April 23, 2018 | ° F

Returning seniors enhance morale of Knights’ underclassmen


wrap7_laney_tian_march_2014
Photo by Tian Li |

Rutgers features five seniors this season after having none last year. Senior wing Betnijah Laney said she hopes to lead by example for the younger players in her final season.


Ranked No. 24 in the Associated Press Preseason Top 25, there are a number of areas that make the Rutgers women’s basketball team a special contingent of players. 

Apart from their talent for the game or their impressive athleticism, the Scarlet Knights possess one quality that every team desires: senior leadership. 

It is one trait that cannot be measured or put into statistical form, but is important for teams intent on going far in March. 

It is also one trait that the Knights possess an abundance of this season. 

Rutgers currently has five members on the team with at least four years of experience in the program under head coach C. Vivian Stringer.

Last season, the Knights had no graduating players on the team. Players had to establish leadership roles game by game and one practice at a time. 

This year, the upperclassmen have entrenched roles that go beyond their position on the court as leaders.

“It’s weird going from having no seniors last year to having five this year,” said senior center Christa Evans. “We’re just trying to take care of all the incoming freshmen and underclassmen because we have been in that spot and we know how we want to be treated, so we try and take that approach to make sure they learn everything they need to.”

Of the five seniors, wing Betnijah Laney, guard Briyona Canty and guard Syessence Davis are expected to start or make regular contributions this season.

But their roles on the team extend far beyond the court.

Stringer stated how this team, more than others she has coached in the past, possesses qualities of a family. She credited her seniors for developing the team’s chemistry to where it is currently.

“This really is a great family team,” Stringer said. “They enjoy each other, and when they say family, they mean that. They are always calling me and telling me how one player is picking on another like sisters would, and it’s obvious that they respect one another. And that’s the first sign you look for when you are talking about people getting along together on and off the court.”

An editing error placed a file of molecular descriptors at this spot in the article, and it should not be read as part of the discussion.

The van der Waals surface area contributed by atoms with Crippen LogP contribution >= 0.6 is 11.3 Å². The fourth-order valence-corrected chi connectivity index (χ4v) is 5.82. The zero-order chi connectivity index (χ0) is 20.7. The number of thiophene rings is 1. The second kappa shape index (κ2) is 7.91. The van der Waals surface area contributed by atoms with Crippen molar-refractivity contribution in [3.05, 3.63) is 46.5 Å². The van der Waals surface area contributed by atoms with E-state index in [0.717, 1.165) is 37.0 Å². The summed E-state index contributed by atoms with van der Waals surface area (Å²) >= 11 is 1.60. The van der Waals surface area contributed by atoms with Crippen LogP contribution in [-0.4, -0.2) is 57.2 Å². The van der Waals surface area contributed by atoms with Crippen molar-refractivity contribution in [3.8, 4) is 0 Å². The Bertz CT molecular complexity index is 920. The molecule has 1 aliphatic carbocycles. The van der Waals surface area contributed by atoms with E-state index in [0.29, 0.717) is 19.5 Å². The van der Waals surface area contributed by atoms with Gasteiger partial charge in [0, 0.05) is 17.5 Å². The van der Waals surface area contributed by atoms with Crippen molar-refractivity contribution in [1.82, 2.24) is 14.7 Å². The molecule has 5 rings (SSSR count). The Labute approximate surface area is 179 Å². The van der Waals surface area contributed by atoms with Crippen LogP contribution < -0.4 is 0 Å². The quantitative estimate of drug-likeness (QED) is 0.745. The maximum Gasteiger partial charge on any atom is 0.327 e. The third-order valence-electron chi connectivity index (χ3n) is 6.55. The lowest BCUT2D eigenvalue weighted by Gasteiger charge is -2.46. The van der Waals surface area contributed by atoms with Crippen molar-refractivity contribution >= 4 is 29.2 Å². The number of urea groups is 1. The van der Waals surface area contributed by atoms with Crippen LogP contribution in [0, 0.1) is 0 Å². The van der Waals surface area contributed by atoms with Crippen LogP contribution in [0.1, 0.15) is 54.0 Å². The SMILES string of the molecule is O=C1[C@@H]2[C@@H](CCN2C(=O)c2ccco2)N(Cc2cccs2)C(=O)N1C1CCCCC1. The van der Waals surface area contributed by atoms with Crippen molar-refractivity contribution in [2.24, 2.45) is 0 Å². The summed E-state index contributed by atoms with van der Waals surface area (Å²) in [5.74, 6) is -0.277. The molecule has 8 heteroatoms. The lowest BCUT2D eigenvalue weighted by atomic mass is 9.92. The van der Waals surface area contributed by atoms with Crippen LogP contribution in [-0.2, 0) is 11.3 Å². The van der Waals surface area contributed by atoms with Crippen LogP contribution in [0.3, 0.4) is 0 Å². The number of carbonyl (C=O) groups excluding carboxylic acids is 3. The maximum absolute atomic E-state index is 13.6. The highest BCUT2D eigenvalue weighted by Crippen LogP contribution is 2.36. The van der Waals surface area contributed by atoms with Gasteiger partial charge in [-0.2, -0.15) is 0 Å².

The seniors are always vocal in practice, trying to help the underclassmen adjust to Stringer’s system and demands. They are the ones that others look to when they need advice on and off the court.

Sophomore guard Tyler Scaife, one of the Knights’ most promising underclassmen, stated how much motivation the seniors give her to work hard every day in practice.

“It’s really good having them because it gives us something to play for,” Scaife said. “Playing for them so they can finish out on a good note and seeing their strong leadership motivates us to play at a higher level.”

In their first season in the Big Ten, the Knights will need their leaders more than ever to adjust to the different playing styles they will be seeing for the first time. 

While their new opponents will test Rutgers, the seniors know what they have to do in order to keep the entire team moving forward. 

“We just have to continue to lead by example,” Laney said. “We have to make sure everyone is on the same page and be there to support everyone on the team, because this is our last year, so we want everything to go as smooth as possible.”

When Stringer is not with her players, it is the seniors who are responsible for keeping the rest of the team in line and focused on the task at hand.

In order to make the NCAA Tournament this season, the senior Knights will have to continue the development of the team’s chemistry in ways that Stringer cannot. 

The intangibles this group of seniors possesses is something they hope to pass on to the underclassmen this season. What they will be able to accomplish through leading the younger players on Rutgers remains to be seen.

But their influence will provide the Knights a characteristic that other teams around the country will be desperate for come midseason.

“Since we grew up in this program with a bunch of upperclassmen, we got to learn from them,” Evans said. “Now, actually taking the leadership as our own and being able to play the way they taught us I think is huge. I feel that we’re going to do very well this season because I’m not concerned at all with our chemistry because we all get along great with each other.”

For updates on the Rutgers women’s basketball team, follow @TargumSports on Twitter.


Conor Nordland

Comments powered by Disqus

Please note All comments are eligible for publication in The Daily Targum.